I also have some unknowns in my immediate future that add to my discombobulation. These unknowns can be a source of confusion for me at times and are difficult to get a solid read. The unknowns can sometimes feel like “silence” and “emptiness” to me. These feelings and senses prompt me to inner questions and soul examinations…sometimes it is likely that I read too much into them. I am an introvert and can be prone to a lot of inner dialogue …and not all of it healthy I’m sure. Just this morning I was feeling a bit down in the swirl of all these thoughts and questions of the soul. I wrote the following in my journal as I was praying and preparing for my morning readings:
“Sometimes the quiet in my soul bothers me…”
Even as I was writing out this thought (above), I remembered a word from Fr Thomas Dubay in his book Seeking Spiritual Direction where he writes; “Healthy and apparent ‘emptiness’ is a blessing…” (p.57). Of course, this assumes the “healthy” emptiness is discerned and distinguished from “real emptiness due to selfish clingings which is a cause for alarm.” So, I was awash in thoughts and questions attempting to discern my “emptiness” from the healthy or unhealthy variety. (sigh)
As I was considering these thoughts, I reminded myself to go back and read again some of the writings from St. John of the Cross and his teaching about the dark night of the senses. While I do not consider myself in this place, it might be helpful to read it again for perspective. I do have a sense of God’s nearness. I feel my challenge is something a bit different…something I find difficult to put into words. With these final thoughts, I began my morning readings from the Daily Office Year 2 in the Book of Common Prayer. And this happened.
“I see him, but not here and now. I perceive him, but far in the distant future.” (Numbers 24:17)
Lacking contextual application or not, I had some of the hairs raise on the back of my neck when I read these words. I felt as though this somewhat described what I was feeling in my spirit. Seriously, I walk by faith and not by sight. I know that my emotions are not the dictator or discerner of my spiritual state of well-being. I often ignore how I “feel” and bring doubts into submission to the order of Christ. I get this, but these words rang true and they uncovered a deeper emotion that had remained buried. I want the fullness of Jesus now. Sometimes I get tired of waiting. I know I’m supposed to practice faithfulness to the moment and feeling impatient sends me into guilt convulsions and spiritual embarrassment. I pushed my guilt aside and paged over to my next reading…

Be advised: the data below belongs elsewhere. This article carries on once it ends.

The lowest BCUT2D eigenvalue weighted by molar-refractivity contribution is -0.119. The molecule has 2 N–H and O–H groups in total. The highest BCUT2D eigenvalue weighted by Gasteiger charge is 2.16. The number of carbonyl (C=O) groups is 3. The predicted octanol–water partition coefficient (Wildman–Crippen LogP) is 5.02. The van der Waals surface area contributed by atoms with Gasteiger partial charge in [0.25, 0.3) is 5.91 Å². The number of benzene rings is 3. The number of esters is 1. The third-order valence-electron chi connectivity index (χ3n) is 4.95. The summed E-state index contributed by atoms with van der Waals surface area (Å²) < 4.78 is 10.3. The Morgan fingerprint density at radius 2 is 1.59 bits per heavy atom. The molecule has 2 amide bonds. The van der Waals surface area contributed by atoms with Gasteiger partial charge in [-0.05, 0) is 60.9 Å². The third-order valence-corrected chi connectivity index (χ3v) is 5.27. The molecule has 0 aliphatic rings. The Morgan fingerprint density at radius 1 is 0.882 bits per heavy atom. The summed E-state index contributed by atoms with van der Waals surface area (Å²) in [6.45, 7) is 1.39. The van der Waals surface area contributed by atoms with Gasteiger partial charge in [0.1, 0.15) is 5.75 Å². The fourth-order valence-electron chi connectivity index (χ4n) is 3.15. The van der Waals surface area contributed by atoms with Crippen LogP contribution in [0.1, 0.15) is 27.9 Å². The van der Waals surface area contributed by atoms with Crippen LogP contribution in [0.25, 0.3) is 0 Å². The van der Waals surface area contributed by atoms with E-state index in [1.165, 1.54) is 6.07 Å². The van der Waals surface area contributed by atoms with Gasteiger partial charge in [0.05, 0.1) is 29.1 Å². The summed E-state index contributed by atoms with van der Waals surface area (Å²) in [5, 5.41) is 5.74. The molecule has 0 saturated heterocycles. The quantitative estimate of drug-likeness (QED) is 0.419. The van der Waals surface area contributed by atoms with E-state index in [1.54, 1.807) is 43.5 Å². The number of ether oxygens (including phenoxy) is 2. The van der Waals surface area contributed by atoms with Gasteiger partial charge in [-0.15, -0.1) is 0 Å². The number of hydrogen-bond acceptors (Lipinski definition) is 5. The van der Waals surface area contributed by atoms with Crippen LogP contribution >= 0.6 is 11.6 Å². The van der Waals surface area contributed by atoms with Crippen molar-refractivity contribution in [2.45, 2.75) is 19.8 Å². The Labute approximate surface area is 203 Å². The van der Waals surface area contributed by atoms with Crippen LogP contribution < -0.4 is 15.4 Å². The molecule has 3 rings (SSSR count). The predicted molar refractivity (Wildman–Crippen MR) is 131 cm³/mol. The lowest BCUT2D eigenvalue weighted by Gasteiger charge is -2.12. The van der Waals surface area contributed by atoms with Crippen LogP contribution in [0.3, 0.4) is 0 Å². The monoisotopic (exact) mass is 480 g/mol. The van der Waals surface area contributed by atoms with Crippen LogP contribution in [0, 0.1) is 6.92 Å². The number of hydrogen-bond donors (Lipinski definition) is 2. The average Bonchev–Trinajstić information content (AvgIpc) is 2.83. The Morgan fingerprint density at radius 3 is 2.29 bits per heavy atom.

“Yet what we suffer now is nothing compared to the glory he will reveal to us later.
For all creation is waiting eagerly for that future day when God will reveal who his children really are.
We believers groan,
Even though we have the Holy Spirit within us as a foretaste of future glory…
For we long for our bodies to be released from sin and suffering. We wait with eager hope. But if we look forward to something we don’t yet have, we must wait patiently and confidently.” (Romans 8:18-19, 23, 25)
Wow. This was just the reminder that I needed. I’ve read this passage many, many times…even have it memorized, but it struck a chord in me in a very special way today.